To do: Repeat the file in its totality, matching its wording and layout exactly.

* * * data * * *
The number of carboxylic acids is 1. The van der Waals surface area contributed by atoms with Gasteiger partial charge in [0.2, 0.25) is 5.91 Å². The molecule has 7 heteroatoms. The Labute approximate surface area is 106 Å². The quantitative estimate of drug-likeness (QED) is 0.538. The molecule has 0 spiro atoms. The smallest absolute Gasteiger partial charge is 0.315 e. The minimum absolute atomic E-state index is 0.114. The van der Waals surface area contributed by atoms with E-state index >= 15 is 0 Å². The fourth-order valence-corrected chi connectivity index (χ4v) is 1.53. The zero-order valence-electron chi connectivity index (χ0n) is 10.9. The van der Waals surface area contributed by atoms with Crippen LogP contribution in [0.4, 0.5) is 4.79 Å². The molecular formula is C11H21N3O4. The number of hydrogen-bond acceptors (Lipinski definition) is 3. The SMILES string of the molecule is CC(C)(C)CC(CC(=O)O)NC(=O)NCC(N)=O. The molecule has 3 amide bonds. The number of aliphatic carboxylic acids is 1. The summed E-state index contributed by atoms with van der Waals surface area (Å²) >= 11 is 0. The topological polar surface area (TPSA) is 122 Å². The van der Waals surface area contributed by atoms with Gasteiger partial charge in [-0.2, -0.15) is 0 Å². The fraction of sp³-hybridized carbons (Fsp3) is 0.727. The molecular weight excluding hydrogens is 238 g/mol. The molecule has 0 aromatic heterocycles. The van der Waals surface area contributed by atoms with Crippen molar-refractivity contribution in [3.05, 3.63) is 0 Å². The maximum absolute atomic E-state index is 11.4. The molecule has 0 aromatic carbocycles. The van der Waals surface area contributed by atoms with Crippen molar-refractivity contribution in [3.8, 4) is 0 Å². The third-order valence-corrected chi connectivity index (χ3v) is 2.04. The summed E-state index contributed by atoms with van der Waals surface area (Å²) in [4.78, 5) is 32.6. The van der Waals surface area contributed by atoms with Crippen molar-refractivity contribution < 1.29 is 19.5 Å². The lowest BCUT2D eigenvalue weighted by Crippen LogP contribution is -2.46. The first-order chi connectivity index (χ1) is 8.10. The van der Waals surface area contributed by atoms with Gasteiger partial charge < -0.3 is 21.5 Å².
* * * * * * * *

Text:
The number of carboxylic acids is 1. The van der Waals surface area contributed by atoms with Gasteiger partial charge in [0.2, 0.25) is 5.91 Å². The molecule has 7 heteroatoms. The Labute approximate surface area is 106 Å². The quantitative estimate of drug-likeness (QED) is 0.538. The molecule has 0 spiro atoms. The smallest absolute Gasteiger partial charge is 0.315 e. The minimum absolute atomic E-state index is 0.114. The van der Waals surface area contributed by atoms with E-state index >= 15 is 0 Å². The fourth-order valence-corrected chi connectivity index (χ4v) is 1.53. The zero-order valence-electron chi connectivity index (χ0n) is 10.9. The van der Waals surface area contributed by atoms with Crippen LogP contribution in [0.4, 0.5) is 4.79 Å². The molecular formula is C11H21N3O4. The number of hydrogen-bond acceptors (Lipinski definition) is 3. The SMILES string of the molecule is CC(C)(C)CC(CC(=O)O)NC(=O)NCC(N)=O. The molecule has 3 amide bonds. The number of aliphatic carboxylic acids is 1. The summed E-state index contributed by atoms with van der Waals surface area (Å²) >= 11 is 0. The topological polar surface area (TPSA) is 122 Å². The van der Waals surface area contributed by atoms with Gasteiger partial charge in [-0.2, -0.15) is 0 Å². The fraction of sp³-hybridized carbons (Fsp3) is 0.727. The molecular weight excluding hydrogens is 238 g/mol. The molecule has 0 aromatic heterocycles. The van der Waals surface area contributed by atoms with Crippen molar-refractivity contribution in [3.05, 3.63) is 0 Å². The maximum absolute atomic E-state index is 11.4. The molecule has 0 aromatic carbocycles. The van der Waals surface area contributed by atoms with Crippen molar-refractivity contribution in [3.8, 4) is 0 Å². The third-order valence-corrected chi connectivity index (χ3v) is 2.04. The summed E-state index contributed by atoms with van der Waals surface area (Å²) in [4.78, 5) is 32.6. The van der Waals surface area contributed by atoms with Crippen molar-refractivity contribution < 1.29 is 19.5 Å². The lowest BCUT2D eigenvalue weighted by Crippen LogP contribution is -2.46. The first-order chi connectivity index (χ1) is 8.10. The van der Waals surface area contributed by atoms with Gasteiger partial charge < -0.3 is 21.5 Å².